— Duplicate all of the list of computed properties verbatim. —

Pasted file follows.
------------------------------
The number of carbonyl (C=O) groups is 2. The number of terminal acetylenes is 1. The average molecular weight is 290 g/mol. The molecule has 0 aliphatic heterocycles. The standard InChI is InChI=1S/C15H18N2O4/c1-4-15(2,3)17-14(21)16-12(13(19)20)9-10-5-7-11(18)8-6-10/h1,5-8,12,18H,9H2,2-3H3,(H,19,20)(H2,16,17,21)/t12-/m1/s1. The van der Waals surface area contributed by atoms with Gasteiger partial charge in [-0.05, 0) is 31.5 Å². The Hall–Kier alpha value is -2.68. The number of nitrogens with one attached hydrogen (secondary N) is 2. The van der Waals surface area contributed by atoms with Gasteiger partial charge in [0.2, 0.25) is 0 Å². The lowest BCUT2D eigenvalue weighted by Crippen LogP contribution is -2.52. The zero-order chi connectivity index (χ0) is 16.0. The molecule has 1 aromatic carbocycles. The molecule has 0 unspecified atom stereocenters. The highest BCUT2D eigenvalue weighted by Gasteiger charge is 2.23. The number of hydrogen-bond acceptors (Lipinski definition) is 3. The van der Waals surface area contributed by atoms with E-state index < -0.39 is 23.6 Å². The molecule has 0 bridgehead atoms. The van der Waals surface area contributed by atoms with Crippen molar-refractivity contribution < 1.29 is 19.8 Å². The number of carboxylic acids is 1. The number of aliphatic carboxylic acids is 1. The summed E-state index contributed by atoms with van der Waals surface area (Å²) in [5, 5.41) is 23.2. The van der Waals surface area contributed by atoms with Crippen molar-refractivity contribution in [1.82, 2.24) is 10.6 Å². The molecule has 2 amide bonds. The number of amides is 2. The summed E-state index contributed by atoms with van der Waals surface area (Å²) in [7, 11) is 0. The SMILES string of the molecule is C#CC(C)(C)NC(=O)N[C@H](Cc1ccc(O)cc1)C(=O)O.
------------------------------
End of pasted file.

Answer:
The number of carbonyl (C=O) groups is 2. The number of terminal acetylenes is 1. The average molecular weight is 290 g/mol. The molecule has 0 aliphatic heterocycles. The standard InChI is InChI=1S/C15H18N2O4/c1-4-15(2,3)17-14(21)16-12(13(19)20)9-10-5-7-11(18)8-6-10/h1,5-8,12,18H,9H2,2-3H3,(H,19,20)(H2,16,17,21)/t12-/m1/s1. The van der Waals surface area contributed by atoms with Gasteiger partial charge in [-0.05, 0) is 31.5 Å². The Hall–Kier alpha value is -2.68. The number of nitrogens with one attached hydrogen (secondary N) is 2. The van der Waals surface area contributed by atoms with Gasteiger partial charge in [0.2, 0.25) is 0 Å². The lowest BCUT2D eigenvalue weighted by Crippen LogP contribution is -2.52. The zero-order chi connectivity index (χ0) is 16.0. The molecule has 1 aromatic carbocycles. The molecule has 0 unspecified atom stereocenters. The highest BCUT2D eigenvalue weighted by Gasteiger charge is 2.23. The number of hydrogen-bond acceptors (Lipinski definition) is 3. The van der Waals surface area contributed by atoms with E-state index < -0.39 is 23.6 Å². The molecule has 0 bridgehead atoms. The van der Waals surface area contributed by atoms with Crippen molar-refractivity contribution < 1.29 is 19.8 Å². The number of carboxylic acids is 1. The number of aliphatic carboxylic acids is 1. The summed E-state index contributed by atoms with van der Waals surface area (Å²) in [5, 5.41) is 23.2. The van der Waals surface area contributed by atoms with Crippen molar-refractivity contribution in [1.82, 2.24) is 10.6 Å². The molecule has 2 amide bonds. The number of amides is 2. The summed E-state index contributed by atoms with van der Waals surface area (Å²) in [7, 11) is 0. The SMILES string of the molecule is C#CC(C)(C)NC(=O)N[C@H](Cc1ccc(O)cc1)C(=O)O.